Receptor for hyaluronan mediated motility (RHAMM/HMMR) is a novel target for promoting subcutaneous adipogenesis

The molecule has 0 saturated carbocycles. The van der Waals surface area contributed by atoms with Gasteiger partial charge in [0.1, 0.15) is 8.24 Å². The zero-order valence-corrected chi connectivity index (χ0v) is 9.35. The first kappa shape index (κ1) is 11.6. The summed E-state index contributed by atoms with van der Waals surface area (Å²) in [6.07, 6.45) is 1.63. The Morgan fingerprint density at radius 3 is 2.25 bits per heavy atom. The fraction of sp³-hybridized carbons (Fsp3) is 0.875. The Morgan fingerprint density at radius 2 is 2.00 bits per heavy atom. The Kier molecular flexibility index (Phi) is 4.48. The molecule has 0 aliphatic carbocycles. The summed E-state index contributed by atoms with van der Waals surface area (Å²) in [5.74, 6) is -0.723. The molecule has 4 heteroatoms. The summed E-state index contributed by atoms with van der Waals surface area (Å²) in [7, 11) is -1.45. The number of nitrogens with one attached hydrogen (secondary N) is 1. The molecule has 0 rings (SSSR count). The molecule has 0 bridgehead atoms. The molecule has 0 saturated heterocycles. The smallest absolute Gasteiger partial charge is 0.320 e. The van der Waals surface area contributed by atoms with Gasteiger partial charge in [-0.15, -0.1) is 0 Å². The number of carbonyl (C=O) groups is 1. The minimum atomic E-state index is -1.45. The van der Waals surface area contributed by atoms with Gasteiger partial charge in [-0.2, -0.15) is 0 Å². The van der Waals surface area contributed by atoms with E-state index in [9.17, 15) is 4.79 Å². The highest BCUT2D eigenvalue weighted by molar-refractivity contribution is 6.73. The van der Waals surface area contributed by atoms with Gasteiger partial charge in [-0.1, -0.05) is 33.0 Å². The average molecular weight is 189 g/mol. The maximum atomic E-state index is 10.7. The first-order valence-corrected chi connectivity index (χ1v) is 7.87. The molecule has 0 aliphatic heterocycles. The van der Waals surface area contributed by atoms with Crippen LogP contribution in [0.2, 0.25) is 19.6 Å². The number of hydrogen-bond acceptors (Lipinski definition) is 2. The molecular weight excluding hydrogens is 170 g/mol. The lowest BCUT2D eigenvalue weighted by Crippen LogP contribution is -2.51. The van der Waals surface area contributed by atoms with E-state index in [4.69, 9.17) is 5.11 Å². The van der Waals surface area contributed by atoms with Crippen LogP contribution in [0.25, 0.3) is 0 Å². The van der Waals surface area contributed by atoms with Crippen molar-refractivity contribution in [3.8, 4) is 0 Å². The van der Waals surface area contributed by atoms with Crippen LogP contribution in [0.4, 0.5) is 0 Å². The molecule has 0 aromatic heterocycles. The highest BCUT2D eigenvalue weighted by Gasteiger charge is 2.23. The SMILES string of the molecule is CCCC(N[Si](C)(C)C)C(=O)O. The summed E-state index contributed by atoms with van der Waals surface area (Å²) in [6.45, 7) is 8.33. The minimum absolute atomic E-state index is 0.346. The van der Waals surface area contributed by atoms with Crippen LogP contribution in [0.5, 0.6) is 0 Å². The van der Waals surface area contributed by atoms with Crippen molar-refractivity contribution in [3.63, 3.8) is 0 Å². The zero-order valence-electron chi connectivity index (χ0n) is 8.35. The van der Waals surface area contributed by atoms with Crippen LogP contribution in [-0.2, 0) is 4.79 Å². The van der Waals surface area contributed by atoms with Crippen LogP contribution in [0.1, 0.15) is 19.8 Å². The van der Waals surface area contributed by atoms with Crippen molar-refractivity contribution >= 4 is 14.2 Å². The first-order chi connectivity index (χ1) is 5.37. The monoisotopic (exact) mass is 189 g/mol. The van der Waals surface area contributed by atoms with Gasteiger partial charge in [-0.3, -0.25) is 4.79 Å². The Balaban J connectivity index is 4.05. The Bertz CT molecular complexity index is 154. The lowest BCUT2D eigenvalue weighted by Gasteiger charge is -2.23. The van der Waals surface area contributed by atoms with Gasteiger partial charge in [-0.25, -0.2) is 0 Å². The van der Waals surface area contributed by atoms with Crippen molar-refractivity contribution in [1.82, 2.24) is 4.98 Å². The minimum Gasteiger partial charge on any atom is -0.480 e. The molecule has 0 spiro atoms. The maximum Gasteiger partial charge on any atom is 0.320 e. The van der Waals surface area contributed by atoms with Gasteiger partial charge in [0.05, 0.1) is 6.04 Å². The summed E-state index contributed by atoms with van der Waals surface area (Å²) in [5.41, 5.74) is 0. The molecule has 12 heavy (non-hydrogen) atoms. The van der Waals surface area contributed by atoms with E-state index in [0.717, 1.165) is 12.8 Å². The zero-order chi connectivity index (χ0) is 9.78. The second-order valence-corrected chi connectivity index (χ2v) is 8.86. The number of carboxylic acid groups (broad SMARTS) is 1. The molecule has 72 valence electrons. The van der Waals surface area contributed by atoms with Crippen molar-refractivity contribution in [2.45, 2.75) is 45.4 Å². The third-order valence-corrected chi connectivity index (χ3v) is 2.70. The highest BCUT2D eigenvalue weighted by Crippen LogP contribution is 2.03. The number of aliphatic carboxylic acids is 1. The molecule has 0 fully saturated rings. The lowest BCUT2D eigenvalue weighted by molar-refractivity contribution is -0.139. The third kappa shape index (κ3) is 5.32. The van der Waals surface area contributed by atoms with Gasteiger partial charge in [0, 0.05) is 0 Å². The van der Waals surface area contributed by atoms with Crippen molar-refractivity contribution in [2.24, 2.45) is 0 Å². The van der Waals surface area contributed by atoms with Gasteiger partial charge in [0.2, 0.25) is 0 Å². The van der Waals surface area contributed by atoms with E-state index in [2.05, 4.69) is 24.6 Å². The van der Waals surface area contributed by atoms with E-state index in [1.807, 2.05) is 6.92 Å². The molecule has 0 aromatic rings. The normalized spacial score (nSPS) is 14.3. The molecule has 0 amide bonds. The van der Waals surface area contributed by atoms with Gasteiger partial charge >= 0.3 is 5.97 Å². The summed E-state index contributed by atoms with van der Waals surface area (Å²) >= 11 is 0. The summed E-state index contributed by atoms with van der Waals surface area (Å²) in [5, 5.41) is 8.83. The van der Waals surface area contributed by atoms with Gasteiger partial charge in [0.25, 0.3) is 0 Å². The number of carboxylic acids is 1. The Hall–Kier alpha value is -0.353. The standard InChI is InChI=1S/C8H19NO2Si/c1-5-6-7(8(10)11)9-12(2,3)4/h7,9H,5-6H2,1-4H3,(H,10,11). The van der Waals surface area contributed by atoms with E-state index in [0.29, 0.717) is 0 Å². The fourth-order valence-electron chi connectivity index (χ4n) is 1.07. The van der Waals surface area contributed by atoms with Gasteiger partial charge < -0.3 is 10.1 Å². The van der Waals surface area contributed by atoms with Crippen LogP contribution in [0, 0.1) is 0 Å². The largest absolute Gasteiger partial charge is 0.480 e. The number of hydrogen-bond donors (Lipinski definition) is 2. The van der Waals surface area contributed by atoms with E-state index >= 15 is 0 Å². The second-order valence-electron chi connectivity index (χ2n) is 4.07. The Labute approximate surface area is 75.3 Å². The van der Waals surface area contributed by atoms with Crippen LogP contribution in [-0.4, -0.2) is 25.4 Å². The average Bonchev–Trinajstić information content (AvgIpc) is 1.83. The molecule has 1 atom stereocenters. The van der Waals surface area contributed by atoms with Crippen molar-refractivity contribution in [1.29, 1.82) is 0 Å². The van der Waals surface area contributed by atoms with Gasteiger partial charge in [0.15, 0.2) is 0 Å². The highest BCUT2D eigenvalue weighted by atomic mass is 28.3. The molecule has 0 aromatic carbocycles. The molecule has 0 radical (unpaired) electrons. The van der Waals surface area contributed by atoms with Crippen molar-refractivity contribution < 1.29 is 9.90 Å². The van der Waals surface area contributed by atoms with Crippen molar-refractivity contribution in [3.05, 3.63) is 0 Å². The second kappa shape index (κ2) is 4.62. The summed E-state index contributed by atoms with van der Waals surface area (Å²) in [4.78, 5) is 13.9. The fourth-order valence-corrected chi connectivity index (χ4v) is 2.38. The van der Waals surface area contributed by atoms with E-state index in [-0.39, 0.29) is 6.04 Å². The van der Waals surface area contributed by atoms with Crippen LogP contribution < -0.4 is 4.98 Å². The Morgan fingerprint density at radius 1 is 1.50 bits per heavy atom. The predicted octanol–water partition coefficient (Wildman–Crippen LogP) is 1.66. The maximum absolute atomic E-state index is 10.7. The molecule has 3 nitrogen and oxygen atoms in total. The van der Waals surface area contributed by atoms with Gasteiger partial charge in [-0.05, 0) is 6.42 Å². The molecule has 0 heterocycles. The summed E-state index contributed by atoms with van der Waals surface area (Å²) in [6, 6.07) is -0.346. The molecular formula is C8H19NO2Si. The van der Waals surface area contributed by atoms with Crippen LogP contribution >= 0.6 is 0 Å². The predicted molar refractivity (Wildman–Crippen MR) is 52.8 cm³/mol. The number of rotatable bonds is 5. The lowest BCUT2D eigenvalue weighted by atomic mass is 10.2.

Hyaluronan, CD44 and the Receptor for Hyaluronan-Mediated Motility (RHAMM, gene name HMMR) regulate stem cell differentiation including mesenchymal progenitor differentiation. Here, we show that CD44 expression is required for subcutaneous adipogenesis, whereas RHAMM expression suppresses this process. We designed RHAMM function blocking peptides to promote subcutaneous adipogenesis as a clinical and tissue engineering tool. Adipogenic RHAMM peptides were identified by screening for their ability to promote adipogenesis in culture assays using rat bone marrow mesenchymal stem cells, mouse pre-adipocyte cell lines and primary human subcutaneous pre-adipocytes. Oil red O uptake into fat droplets and adiponectin production were used as biomarkers of adipogenesis. Positive peptides were formulated in either collagen I or hyaluronan (Orthovisc) gels then assessed for their adipogenic potential in vivo following injection into dorsal rat skin and mammary fat pads. Fat content was quantified and characterized using micro CT imaging, morphometry, histology, RT-PCR and ELISA analyses of adipogenic gene expression. Injection of screened peptides increased dorsal back subcutaneous fat pad area (208.3 ± 10.4 mm2versus control 84.11 ± 4.2 mm2; p < 0.05) and mammary fat pad size (45 ± 11 mg above control background, p = 0.002) in female rats. This effect lasted >5 weeks as detected by micro CT imaging and perilipin 1 mRNA expression. RHAMM expression suppresses while blocking peptides promote expression of PPARγ, C/EBP and their target genes. Blocking RHAMM function by peptide injection or topical application is a novel and minimally invasive method for potentially promoting subcutaneous adipogenesis in lipodystrophic diseases and a complementary tool to subcutaneous fat augmentation techniques.